Usually, when I take a month to read a book, that's not a good sign. Not so in this case. "The Year of the French" is a densely-layered book that gives an account of the 1798 landing of French troops, accompanied by Irish patriots, in County Mayo, Ireland. Buoyed by the American and French revolutions, the United Irishmen were ready to throw off English rule. Early victories seemed to indicate success. But the English retaliation was brutal and the rebellion was crushed.

The story is told by seve
Deborah Lincoln
Sep 12, 2014 rated it it was amazing
Originally published in 1979, this is a novel of the 1798 Irish rebellion attributed to Wolfe Tone, who appears briefly. The French, a thousand soldiers under Humbert, land in County Mayo and lead a rabble of peasants and United Irishmen in doomed revolt. Owen MacCarthy, poet and rake, tends to be the central (fictional) character. Actual historical characters are also featured, including George and John Moore of Moore House (John was briefly the first president of the Irish Republic). Told from ...more
Edie Folta
Apr 20, 2016 rated it it was amazing
An incredible and enthralling historic novel based on the events of 1798, when a French revolutionary landed in County Mayo to the native Irish in throwing off the yoke of the British. Told through the eyes of a drunken poet/schoolmaster, it unwinds relentlessly toward its horrific close. A vivid retelling of a chapter of Irish history that was heretofore unknown to me. Real characters like Dennis Browne and General Cornwallis are mixed with a few well-chosen literary creations. Flanagan was bot ...more
Jul 26, 2014 rated it it was amazing
Quite simply a brilliant novel, ostensibly centered on the Irish Rebellion of 1798 desribed from multiple points of view--characters from all levels of eighteenth century Anglo-Irish society. But the novel truly attempts to convey the complexity and contradictions inherent in the term "Ireland," a society riven by economic and religious strife as well as enslavement (or enchantment) with legends, fables and poetry, creating the illusion of an heroic past and the prophecy of a glorious future. Th ...more
Buddy Don
Jan 06, 2015 rated it really liked it
While this was a wonderful historical novel, giving one a full appreciation for the situation in Ireland during 1798, I can't call it a "good read," since there is nothing to hope for in the book. The troubles between Ireland and England always seemed insoluble to me (I'm delighted to have eventually been wrong), and during this period of time, when the French sent a small force to help foment an Irish rebellion, there was no good outcome for which a reader could hope. I had to push my way throu ...more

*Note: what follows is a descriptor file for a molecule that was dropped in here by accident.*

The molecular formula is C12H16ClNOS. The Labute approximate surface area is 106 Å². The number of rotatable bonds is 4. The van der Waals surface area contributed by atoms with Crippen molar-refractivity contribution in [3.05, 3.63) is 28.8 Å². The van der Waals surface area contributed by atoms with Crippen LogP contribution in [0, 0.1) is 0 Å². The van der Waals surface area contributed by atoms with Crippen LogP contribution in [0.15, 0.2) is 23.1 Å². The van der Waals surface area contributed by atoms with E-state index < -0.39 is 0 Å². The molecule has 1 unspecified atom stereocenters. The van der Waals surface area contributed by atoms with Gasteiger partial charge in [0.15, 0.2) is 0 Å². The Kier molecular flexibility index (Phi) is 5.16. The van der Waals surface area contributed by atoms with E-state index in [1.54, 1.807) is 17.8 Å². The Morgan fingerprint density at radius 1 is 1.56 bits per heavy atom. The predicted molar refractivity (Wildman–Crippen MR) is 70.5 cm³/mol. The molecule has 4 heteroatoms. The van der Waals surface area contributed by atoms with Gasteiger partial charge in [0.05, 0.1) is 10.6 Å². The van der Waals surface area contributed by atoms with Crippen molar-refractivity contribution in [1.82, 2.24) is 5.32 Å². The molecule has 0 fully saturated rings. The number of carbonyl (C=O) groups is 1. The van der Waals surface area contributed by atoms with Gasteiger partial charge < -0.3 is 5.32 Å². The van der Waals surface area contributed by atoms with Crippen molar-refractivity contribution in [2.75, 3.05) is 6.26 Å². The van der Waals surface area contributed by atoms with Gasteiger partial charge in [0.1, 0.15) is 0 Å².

Kevin Keating
Apr 10, 2016 rated it really liked it  ·  review of another edition
I was given this book well-recommended by Richard Katerndahl, a friend of mine, over thirty years ago. I brought it with me on several moves, guilty that I hadn't read it yet. FINALLY, I have read it. It was pretty good. I have no complaints really except that I've known about most of the stuff in it already. I kinda already knew what bastards the Protestants were to the Irish from Cromwell on, so it didn't really shed new light for me, but if someone knew not very much about it (like me thirty ...more
Jul 03, 2013 rated it really liked it
Almost chose the 5-star 'it was amazing' because of the work that clearly went into writing it: Grand writing, told from a dozen separate points of view, that slowly gathers history into the overall historical tale, like a snowball rolling downhill. Sad (don't read this looking for a 'cheery book'...), almost infuriating (in terms of the attitudes of those who wound up 'being victorious' after the conflict came to its momentary end), and 'felt true.' Recommended read. (I read an old paperback ve ...more
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Thomas Flanagan (November 5, 1923 – March 21, 2002) was an American professor of English literature who specialized in Irish literature. He was also a successful novelist. Flanagan, who was born in Greenwich, Connecticut, graduated from Amherst College in 1945. He was a tenured full - Professor in the English Department at the University of California, Berkeley until his retirement. Flanagan died ...more
More about Thomas Flanagan...

Other Books in the Series

The Thomas Flanagan Trilogy (3 books)
  • The Tenants of Time  (The Thomas Flanagan Trilogy #2)
  • The End of the Hunt

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“Music and dance. What I have written must surely suggest a people cursed by Heaven,... No people on earth, I am persuaded, loves music so well, nor dance, nor oratory, though the music falls strangely on my ears... More than once I have been at Mr. Treacy's when at close of dinner, some traveling harper would be called in, blind as often as not, his fingernails kept long and the mysteries of his art hidden in their horny ridges. The music would come to us with the sadness of a lost world, each note a messenger sent wandering among the Waterford goblets. Riding home late at night, past tavern or alehouse, I would hear harps and violins, thudding feet rising to a frenzy. I have seen them dancing at evening on fairdays, in meadows decreed by custom for such purposes, their bodies swift-moving, and their faces impassive but bright-eyed, intent. I have watched them in silence, reins held loosely in my hand, and have marveled at the stillness of my own body, my shoulders rigid and heavy.” 0 likes